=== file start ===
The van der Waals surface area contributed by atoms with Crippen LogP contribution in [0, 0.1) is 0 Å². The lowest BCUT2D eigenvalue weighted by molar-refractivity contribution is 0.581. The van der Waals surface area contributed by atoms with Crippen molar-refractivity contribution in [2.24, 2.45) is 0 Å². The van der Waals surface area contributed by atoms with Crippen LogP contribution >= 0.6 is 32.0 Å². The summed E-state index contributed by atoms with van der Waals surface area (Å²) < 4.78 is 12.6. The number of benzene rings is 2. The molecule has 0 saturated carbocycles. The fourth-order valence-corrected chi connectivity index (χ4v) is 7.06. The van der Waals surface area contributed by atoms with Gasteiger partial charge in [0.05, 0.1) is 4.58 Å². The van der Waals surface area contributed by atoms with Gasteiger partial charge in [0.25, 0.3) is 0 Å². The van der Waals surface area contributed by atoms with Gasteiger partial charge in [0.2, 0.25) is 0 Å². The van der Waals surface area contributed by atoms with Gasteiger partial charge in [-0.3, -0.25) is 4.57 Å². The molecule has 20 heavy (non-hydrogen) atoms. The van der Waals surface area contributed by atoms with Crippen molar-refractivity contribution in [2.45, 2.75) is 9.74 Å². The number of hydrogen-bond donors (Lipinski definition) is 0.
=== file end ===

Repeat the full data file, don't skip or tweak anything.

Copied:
The van der Waals surface area contributed by atoms with Crippen LogP contribution in [0, 0.1) is 0 Å². The lowest BCUT2D eigenvalue weighted by molar-refractivity contribution is 0.581. The van der Waals surface area contributed by atoms with Crippen molar-refractivity contribution in [2.24, 2.45) is 0 Å². The van der Waals surface area contributed by atoms with Crippen LogP contribution >= 0.6 is 32.0 Å². The summed E-state index contributed by atoms with van der Waals surface area (Å²) < 4.78 is 12.6. The number of benzene rings is 2. The molecule has 0 saturated carbocycles. The fourth-order valence-corrected chi connectivity index (χ4v) is 7.06. The van der Waals surface area contributed by atoms with Gasteiger partial charge in [0.05, 0.1) is 4.58 Å². The van der Waals surface area contributed by atoms with Gasteiger partial charge in [0.25, 0.3) is 0 Å². The van der Waals surface area contributed by atoms with Gasteiger partial charge in [0.2, 0.25) is 0 Å². The van der Waals surface area contributed by atoms with Gasteiger partial charge in [-0.3, -0.25) is 4.57 Å². The molecule has 20 heavy (non-hydrogen) atoms. The van der Waals surface area contributed by atoms with Crippen molar-refractivity contribution in [2.45, 2.75) is 9.74 Å². The number of hydrogen-bond donors (Lipinski definition) is 0.